The wall

Just over 4.5 million people live in New Zealand, a weird little place of beauty. That’s twice the population of Greater Vancouver which is, well, beautifully weird. In Auckland (1.6 million) the average house costs $800,000, and the average family’s median income is $91,600 (NZ$). That’s a ratio of 11.6 – seriously unaffordable by international standards.

By the way, the home ownership ratio in NZ is 63.2%, the lowest in 66 years. It’s not a happy place when it comes to real estate, especially with five-year mortgages at 5.7% and floating rates even higher. No wonder the new government got elected in part last autumn by promising to “do something meaningful” about the cost of houses.

Vancouver? Just over 2.6 million people there, with an almost identical rate of home ownership – 64%. The median household income in the region is almost exactly the same as Auckland ($72,000 C$), but the average property sold last month for $1,093,000. The ratio of price-to-income is 15. Off the charts.

One reason may be the dramatically lower cost of credit in Canada. Five-year mortgages are available here at little more than 3%, and floating-rate loans below that. However, the household debt-to-income ratio is almost identical for the two countries: 166% in NZ and 168% here. Of course when it comes to the GTA or YVR, we know the majority of people buying $1 million+ properties have a ratio topping 450%.

In short, both societies are addicted to real estate, speculate in it and seem willing to pickle themselves in loans to get it.

But there’s another similarity worth mentioning. The wheels are wobbly.

Sales have stalled in Auckland (830 last month) and average prices have fallen 2% year/year. Says the major bank, ASB: “Auckland continues to look more like a buyers’ market every month. We see a risk that annual house price growth in Auckland slips into negative territory as uncertainty and affordability constraints continue to crimp activity.” The decline has been attributed to tighter government regs, including lower alllowable loan-to-value ratios and curbs on speculation.

In Van, well, it’s a tough time to be a realtor with an Audi lease hanging over your head.

“Both average and median sale prices are now down 10% from a year ago, but it is the complete cratering of actual transactions – to the lowest level in DECADES – that is the real point here.  Remember, price leads volume…,” says local venture capitalist and blog dog Hans Knapp. “So… the back half of this year could be where reality finally overtakes the misplaced expectations of would-be sellers, and material price cuts ensue.”

The numbers tell the tale. Lately this blog reported the desolation, moaning and gnashing on the Westside. Elsewhere, the same. In Kits, sales have tanked 46%. In North Van they’re down 22% with average prices off $250,000 in the past year. In West Van last month there were 37% fewer deals struck, while listings are up 32% and prices down 11.6%.

Like NZ, tighter regulations (including the mortgage stress test) are taking a toll. But, mostly, houses are unaffordable to the average family, resulting in cascading sales and (inevitably) falling values – exacerbated by local and provincial housing taxes which are extreme by national standards.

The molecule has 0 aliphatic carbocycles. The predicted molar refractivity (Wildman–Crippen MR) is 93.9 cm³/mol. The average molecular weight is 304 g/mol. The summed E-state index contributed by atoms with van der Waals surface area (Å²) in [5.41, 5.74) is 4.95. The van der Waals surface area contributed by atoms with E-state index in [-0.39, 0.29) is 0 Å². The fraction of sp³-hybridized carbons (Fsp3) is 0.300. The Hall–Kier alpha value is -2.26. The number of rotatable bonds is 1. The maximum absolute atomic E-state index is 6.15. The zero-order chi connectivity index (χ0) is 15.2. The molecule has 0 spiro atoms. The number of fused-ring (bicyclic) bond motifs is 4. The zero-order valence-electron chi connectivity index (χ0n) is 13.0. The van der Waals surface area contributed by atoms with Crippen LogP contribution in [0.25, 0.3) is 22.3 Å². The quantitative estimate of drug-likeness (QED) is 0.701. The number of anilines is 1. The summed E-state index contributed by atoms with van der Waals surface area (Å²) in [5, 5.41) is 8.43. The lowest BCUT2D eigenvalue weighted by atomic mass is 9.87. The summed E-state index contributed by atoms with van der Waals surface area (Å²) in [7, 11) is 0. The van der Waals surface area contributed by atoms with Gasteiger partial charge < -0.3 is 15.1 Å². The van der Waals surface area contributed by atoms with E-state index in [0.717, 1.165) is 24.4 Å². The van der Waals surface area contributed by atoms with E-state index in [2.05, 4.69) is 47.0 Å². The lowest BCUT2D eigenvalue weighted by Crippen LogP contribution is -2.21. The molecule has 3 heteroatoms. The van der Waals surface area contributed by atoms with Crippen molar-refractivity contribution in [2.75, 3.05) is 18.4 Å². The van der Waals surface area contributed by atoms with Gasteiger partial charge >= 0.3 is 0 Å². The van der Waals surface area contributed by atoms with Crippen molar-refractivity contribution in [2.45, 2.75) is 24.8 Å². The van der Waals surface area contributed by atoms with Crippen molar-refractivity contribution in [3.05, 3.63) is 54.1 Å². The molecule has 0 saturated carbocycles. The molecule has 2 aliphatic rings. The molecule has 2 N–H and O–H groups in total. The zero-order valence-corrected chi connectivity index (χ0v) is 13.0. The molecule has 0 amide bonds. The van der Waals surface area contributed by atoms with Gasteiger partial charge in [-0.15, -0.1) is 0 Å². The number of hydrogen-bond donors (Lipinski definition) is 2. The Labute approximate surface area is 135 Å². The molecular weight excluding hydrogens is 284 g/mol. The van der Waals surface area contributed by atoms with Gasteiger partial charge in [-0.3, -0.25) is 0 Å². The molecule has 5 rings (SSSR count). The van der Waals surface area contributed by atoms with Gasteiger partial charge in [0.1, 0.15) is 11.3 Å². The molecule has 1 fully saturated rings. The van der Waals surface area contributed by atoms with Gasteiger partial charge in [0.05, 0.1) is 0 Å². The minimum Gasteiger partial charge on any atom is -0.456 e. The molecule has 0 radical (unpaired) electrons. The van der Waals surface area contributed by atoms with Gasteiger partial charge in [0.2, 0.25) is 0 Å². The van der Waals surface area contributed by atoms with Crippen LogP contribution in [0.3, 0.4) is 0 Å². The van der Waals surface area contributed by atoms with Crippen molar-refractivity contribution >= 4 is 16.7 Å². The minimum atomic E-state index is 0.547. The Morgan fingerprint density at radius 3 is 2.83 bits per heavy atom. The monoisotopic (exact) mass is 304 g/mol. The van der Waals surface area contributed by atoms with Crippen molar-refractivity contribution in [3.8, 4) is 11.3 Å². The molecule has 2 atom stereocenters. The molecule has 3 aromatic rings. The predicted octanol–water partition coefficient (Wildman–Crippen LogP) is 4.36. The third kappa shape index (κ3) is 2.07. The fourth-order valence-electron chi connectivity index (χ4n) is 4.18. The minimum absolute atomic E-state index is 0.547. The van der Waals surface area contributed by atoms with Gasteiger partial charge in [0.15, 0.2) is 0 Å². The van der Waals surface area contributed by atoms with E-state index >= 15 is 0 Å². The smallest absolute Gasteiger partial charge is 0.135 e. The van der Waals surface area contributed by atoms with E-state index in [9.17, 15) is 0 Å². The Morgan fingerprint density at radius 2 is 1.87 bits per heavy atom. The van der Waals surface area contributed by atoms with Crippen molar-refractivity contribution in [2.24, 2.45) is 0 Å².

Yes, there’s something else citizens of Auckland and Vancouver share. That’s a deep, ingrained, visceral belief they’re not actually to blame for the prices of houses they sell each other. Nope, it’s evil foreigners. In BC recent polls have found 80% of the locals think offshore buyers are ruining house prices, even though 95% of BC sales are among existing residents. In NZ the foreign buyer rate is 3.8%, but climbs to about 20% in certain Auckland neighborhoods (about the same as in select areas of YVR during 2017).

In both jurisdictions (BC and NZ) governments were elected in 2017 largely on a populist pledge to make homes affordable, and do so by wielding the blunt hammer of xenophobia. They catered to public sentiment – assuaged it, amplified it, milked it, and won. In BC the NDP-Green coalition goosed the tax on foreign buyers to 20%, extended its scope brought in a new speculation tax on non-resident owners. In NZ, as of this week, something more radical – a ban on outsiders.

All this is consistent with the times in which we live. The forces of nationalism, populism and protectionism are alive as never before in several generations. Many people crave walls, distrust those not of their tribe, and believe barriers will restore things that have been erased. Like one-career households or affordable homes on leafy streets. It’s at the very root of Making America Great Again, embodied by the us-and-them American president.

Will it work?

If foreigners were truly the main cause of too-expensive properties in Auckland or Vancouver, then probably. If they’re a sideshow, minor influence or shameless political scapegoat, probably not. The real estate market will go down if people expect it to, and vice versa. What will be indelible is the stain.

The illusionists

Is this news believable?

OTTAWA — The Canadian housing market is finding its footing after a prolonged stumble in the first half of the year, shaking off the impact of stricter mortgage rules and rising interest rates. Home sales increased 1.9% compared with June, according to the Canadian Real Estate Association.
The Greater Toronto Area led the increase in July, while more than half of all local housing markets reported an increase in sales from June to July. Compared with a year ago, sales in July were down 1.3% due to fewer sales in major urban centres in British Columbia.
The actual national average price for homes sold in July was just under $481,500, up one per cent from the same month last year. That marked the first year-over-year increase since January, CREA said.